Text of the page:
There is a constant hum of noise at Henderson Middle School since the classrooms there are hardly classrooms at all.
Abigail Adams was not just a First Lady, but was also an early feminist, learned audience members at Woody Holton's lecture on Sunday afternoon. The lecture, which took place in the Brown-Alley room, was sponsored by the Friends of Boatwright Memorial Library in honor of "Abigail Adams," the new book by the historian and associate professor of history and American studies. Holton told the audience of about 50 people that he had a very canned lecture prepared, which he had already given about 60 times, and so was going to speak about something different, which was Abigail's relationship with the other women in her life. The audience heard how Abigail did not always have a good relationship with her mother, although she did with her two "surrogate mothers," her grandmother and Phoebe, a slave of Abigail's father.
Rosie Rios, a first-generation Mexican-American, began her working career by picking fruit in San Jose, Calif., and is currently the 43rd treasurer of the United States. University of Richmond President Edward L.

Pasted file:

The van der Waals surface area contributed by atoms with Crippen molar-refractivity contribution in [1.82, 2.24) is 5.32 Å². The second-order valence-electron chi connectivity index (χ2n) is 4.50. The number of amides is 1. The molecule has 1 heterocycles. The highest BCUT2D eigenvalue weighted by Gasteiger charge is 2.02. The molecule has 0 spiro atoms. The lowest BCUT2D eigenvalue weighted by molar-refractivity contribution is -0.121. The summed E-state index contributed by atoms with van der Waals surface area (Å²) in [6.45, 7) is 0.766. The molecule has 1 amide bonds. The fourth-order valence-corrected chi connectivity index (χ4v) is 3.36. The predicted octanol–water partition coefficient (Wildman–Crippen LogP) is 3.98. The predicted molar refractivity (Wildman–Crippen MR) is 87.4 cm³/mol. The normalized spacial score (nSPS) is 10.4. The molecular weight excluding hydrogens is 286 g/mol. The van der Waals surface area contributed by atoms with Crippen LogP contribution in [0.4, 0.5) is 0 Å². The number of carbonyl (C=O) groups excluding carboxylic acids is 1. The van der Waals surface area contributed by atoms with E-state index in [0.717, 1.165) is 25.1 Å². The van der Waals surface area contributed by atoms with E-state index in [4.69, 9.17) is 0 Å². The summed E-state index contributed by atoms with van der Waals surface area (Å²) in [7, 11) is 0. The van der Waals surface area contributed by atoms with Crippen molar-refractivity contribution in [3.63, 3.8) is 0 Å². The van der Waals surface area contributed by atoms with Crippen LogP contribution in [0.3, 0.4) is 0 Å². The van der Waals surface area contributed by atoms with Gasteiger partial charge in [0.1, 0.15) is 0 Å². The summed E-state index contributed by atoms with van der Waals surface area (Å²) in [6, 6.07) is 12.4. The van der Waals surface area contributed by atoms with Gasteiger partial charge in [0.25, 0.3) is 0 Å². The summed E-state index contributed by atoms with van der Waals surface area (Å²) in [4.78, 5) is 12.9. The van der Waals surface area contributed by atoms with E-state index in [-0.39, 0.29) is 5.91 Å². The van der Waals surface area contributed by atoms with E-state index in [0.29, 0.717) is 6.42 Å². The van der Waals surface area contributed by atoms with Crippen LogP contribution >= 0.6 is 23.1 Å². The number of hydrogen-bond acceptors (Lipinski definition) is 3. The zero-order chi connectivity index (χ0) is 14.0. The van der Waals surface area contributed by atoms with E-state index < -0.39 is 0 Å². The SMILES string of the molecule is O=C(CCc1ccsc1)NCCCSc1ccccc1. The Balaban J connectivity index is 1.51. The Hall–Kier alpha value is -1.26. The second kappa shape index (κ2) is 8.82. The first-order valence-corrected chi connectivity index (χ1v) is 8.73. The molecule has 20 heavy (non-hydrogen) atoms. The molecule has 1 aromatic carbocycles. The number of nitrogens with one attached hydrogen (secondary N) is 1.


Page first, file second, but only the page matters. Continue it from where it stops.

The number of Early Decision applications at the University of Richmond increased by 52 percent from 2009 to 2010. "It's too early to tell if Early Decision applications will increase this year," Gil Villanueva, the Dean of Admission at the University of Richmond, wrote in an e-mail. "But to have more talented and dynamic students identify Richmond as their top choice college is always exciting." 585 people applied for Early Decision last year, while 385 applicants applied for Early Decision in 2008. "While it is never easy to identify the exact reason(s) behind the dramatic increase in Early Decision applications last year, I suspect that our enhanced outreach and marketing efforts are partly responsible," Villanueva, wrote.